Comics / Comic Reviews / Marvel Comics

Kick-Ass #2 Comic Review


By Zak Edwards
April 4, 2008 - 18:44

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Kick-Ass #2 falls from the beauty of the first issue.  It is moving away from what made the series so believable and is instead heading towards what Millar had managed to balance on, but not fall into: the absurd.  The issue continues after the 'hero' in question, Dave Lizewski, has been hospitalized because of his encounter with three teenage vandals and a speedy Mercedes that causes him to be hospitalized.  As promised on the cover, this comic book contains “sickening violence” as well as some language that may not be appropriate for the younger readers.  Buyer be warned.

Millar does falter this issue because of his reliance on his past experience with super-hero comics.  The whole concept of the series is a real-life super-hero, no powers, no anything, up to and including a really interesting origin.  But the series steps over the realistic line by page 6 with the appearance of Dave's dead mother.  This small scene, lasting about a page and a half, moves Kick-Ass away from the believability this whole series is relying on.  In the first issue, protagonist Dave Lizewski, apparently named Kick-Ass according to the script in the back, is taken out by a few teenagers.  Now Dave, despite having surgery and six months of rehabilitation, fights fully grown adults and manages to scrape by.  Apparently his upgrade from one baton to two has more than doubled his power level.  Millar has dropped back into the realm of traditional super-hero.  Just because a fight sequence is loaded with blood and gore does not make it believable, it is the scenario which does.  I can see Dave taking an adult by surprise and winning, but having three men repeatedly kicking him and hitting him with trash cans, to me, does not seem like a chance at victory.

Despite this, there are moments of realism that reflect what the first issue had accomplished.  Being accused of being a flasher is one of them.  “Then why are you wearing a mask?”  Such a simple line of logic that would happen much more quickly in this world than, “A guy in a mask, must be a super-hero!”  Dave’s transition from repentant kid to adult is quickly disposed of with his feelings of regret and pity for his father being taken over by his selfish stupidity.  But herein lies one of a few points of interest within this second issue.  Is this selfishness intentional, meaning is Millar exploring the individuality and selfishness of society, or is this a poor attempt at page filler before Millar can allow Romita, Jr. the pleasure of beating the crap out of people?  Another, is the paralyzed crowd at the end.  Is the crowd’s lack of intervention a commentary on our indifference as a society?  Does the want to put a video on YouTube and the fifteen minutes of fame along with it surpass saving a fellow human being?  Whether Millar intended this or not is perhaps inconsequential because these questions come to mind.  Where the first issue could be seen as the fringes of the comic book reading psyche, the “I want to be Superman" idea, the second expands to more general society and its willingness to sacrifice the happiness of those around for personal gratification.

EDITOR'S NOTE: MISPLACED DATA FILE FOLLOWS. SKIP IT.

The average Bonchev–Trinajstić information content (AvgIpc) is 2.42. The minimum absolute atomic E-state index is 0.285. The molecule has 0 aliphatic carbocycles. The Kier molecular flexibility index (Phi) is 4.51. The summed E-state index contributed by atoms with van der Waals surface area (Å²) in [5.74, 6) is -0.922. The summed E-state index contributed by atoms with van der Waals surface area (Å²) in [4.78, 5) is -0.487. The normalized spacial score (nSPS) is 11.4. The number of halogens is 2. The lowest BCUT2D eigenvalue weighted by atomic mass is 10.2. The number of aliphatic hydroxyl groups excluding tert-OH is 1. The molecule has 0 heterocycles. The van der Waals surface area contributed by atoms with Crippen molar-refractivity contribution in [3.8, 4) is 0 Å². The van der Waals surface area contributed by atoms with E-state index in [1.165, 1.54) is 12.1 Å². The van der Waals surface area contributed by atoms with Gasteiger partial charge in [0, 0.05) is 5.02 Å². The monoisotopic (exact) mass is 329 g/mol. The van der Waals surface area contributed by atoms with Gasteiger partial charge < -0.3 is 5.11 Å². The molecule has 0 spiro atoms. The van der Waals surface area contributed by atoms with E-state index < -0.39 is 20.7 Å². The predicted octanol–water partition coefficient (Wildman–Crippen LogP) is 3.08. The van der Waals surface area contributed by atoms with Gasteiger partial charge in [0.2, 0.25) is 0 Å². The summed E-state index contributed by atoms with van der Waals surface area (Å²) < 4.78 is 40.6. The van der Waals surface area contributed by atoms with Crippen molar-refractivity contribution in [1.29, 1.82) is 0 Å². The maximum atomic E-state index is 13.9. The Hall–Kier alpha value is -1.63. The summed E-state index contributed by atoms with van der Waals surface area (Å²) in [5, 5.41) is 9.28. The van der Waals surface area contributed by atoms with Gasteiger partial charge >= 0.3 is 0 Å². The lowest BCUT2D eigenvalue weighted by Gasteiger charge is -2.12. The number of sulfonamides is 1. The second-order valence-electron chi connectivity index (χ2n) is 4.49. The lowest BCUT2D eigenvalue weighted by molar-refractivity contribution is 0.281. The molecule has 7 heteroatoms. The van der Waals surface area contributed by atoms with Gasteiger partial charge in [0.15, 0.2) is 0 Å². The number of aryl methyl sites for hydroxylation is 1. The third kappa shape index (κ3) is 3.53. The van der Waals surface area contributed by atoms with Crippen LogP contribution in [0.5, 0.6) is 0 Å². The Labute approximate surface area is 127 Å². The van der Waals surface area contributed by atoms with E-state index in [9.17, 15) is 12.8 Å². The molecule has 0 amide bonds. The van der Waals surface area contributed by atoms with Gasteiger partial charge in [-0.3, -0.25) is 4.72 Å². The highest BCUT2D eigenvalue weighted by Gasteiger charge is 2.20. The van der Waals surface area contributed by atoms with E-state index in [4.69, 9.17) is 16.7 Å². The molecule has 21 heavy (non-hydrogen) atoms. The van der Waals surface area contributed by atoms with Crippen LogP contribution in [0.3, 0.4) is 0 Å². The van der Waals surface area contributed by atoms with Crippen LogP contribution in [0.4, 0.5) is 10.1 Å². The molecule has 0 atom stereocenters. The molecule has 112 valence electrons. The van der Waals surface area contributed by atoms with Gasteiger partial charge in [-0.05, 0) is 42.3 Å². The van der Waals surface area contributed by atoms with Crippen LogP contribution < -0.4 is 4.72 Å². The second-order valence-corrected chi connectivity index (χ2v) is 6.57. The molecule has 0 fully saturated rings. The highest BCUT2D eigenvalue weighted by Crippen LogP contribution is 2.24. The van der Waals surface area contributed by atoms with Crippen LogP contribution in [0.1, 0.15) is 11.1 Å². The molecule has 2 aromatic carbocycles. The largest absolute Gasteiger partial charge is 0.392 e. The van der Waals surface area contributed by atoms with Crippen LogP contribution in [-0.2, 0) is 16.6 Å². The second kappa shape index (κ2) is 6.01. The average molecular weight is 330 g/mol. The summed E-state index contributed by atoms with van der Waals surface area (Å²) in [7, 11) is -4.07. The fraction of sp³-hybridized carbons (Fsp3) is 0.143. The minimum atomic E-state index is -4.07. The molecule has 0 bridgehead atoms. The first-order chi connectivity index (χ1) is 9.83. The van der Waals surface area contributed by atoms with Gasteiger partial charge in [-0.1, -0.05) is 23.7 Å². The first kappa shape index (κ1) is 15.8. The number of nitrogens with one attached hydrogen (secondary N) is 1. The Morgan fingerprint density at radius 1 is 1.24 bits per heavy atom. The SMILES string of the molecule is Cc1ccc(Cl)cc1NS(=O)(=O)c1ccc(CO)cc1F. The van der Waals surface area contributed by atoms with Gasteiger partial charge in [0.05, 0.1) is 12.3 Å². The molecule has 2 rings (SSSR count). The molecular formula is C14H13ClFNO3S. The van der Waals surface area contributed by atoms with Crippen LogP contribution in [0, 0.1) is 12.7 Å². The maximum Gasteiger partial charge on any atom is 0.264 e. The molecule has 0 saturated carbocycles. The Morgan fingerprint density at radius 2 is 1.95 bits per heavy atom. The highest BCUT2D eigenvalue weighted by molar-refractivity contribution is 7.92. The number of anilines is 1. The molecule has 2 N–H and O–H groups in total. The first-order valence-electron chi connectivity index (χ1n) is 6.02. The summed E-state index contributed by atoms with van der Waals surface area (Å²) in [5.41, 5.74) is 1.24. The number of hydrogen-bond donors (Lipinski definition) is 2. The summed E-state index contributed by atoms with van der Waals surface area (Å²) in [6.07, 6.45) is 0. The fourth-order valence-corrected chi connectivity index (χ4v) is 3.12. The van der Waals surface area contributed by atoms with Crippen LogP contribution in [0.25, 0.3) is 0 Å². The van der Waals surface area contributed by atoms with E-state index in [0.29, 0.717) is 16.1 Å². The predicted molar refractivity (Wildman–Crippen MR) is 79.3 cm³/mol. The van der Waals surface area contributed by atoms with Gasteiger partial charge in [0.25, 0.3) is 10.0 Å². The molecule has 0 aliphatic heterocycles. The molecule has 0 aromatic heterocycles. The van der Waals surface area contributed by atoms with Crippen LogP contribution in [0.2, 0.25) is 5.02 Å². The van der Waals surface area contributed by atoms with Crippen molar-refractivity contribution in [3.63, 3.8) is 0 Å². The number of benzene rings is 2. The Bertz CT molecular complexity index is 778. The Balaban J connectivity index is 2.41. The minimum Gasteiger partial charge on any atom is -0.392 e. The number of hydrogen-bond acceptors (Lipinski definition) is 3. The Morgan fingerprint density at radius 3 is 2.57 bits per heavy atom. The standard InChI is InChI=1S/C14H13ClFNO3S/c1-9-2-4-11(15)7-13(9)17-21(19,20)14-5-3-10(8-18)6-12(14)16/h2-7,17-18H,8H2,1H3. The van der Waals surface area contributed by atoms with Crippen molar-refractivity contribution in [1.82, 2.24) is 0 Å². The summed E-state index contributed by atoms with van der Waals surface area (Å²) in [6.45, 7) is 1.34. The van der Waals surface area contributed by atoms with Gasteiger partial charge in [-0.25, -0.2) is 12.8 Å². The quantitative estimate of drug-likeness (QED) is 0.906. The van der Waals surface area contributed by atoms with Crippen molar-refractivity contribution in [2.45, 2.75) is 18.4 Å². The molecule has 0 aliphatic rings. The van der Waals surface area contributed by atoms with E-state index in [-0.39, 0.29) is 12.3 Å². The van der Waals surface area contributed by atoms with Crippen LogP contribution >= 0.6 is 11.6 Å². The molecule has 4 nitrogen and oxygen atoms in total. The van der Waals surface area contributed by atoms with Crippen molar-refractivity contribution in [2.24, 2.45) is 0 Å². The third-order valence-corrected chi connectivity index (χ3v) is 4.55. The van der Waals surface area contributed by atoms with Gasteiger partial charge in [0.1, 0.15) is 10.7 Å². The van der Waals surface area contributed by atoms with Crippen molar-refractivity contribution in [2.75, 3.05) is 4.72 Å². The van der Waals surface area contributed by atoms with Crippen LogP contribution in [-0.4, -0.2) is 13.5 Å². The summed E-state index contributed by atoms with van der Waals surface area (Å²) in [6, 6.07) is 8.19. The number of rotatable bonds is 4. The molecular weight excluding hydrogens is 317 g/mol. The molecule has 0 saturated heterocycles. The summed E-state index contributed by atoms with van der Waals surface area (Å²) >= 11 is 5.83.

As for the art, John Romita, Jr. sure can draw blood, which is a good thing, the last half of the comic book is filled with it!  But I found I enjoyed the art in places where I didn’t enjoy the writing.  Dave’s hallucinations have an eerie, disturbing quality to them that is quite enjoyable and reflective of what Dave may be going through.  The fighting felt stiff with little fluidity with the characters looking like they were frozen in various positions instead of moving.  Judging by the bonus script in the back of this issue, Millar gave Romita plenty of room to flex and some of it is great.  The use of the garbage can for not only the can itself, but also the lid as a weapon just works well within the fight.  These moments add to the believability when the script falters.  So judgement of the art comes down whether one wants to look at the art as supporting where the script needs work or as poor collaboration.  I for one, am divided, but I still am enjoying the series.

A drop in quality because the story begins to rely super-hero elements that take away from it’s believability.

Rating: 7 /10


Last Updated: May 19, 2020 - 12:25

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